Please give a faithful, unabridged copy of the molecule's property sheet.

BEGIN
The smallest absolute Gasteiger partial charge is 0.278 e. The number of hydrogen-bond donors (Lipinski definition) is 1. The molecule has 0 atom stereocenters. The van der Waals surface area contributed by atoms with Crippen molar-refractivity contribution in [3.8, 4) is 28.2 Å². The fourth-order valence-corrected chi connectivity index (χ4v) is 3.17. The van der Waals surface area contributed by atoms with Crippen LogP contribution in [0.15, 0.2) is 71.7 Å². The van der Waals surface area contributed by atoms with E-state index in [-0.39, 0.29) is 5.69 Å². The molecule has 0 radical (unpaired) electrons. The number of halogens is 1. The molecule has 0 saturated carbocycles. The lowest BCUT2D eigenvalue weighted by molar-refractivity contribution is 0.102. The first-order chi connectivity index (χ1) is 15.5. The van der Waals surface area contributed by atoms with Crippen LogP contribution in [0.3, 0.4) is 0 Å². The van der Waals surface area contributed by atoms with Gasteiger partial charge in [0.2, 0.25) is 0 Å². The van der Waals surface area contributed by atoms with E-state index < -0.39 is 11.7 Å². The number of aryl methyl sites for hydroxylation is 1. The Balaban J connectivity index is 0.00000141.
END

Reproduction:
The smallest absolute Gasteiger partial charge is 0.278 e. The number of hydrogen-bond donors (Lipinski definition) is 1. The molecule has 0 atom stereocenters. The van der Waals surface area contributed by atoms with Crippen molar-refractivity contribution in [3.8, 4) is 28.2 Å². The fourth-order valence-corrected chi connectivity index (χ4v) is 3.17. The van der Waals surface area contributed by atoms with Crippen LogP contribution in [0.15, 0.2) is 71.7 Å². The van der Waals surface area contributed by atoms with E-state index in [-0.39, 0.29) is 5.69 Å². The molecule has 0 radical (unpaired) electrons. The number of halogens is 1. The molecule has 0 saturated carbocycles. The lowest BCUT2D eigenvalue weighted by molar-refractivity contribution is 0.102. The first-order chi connectivity index (χ1) is 15.5. The van der Waals surface area contributed by atoms with Crippen LogP contribution in [0.3, 0.4) is 0 Å². The van der Waals surface area contributed by atoms with Gasteiger partial charge in [0.2, 0.25) is 0 Å². The van der Waals surface area contributed by atoms with E-state index < -0.39 is 11.7 Å². The number of aryl methyl sites for hydroxylation is 1. The Balaban J connectivity index is 0.00000141.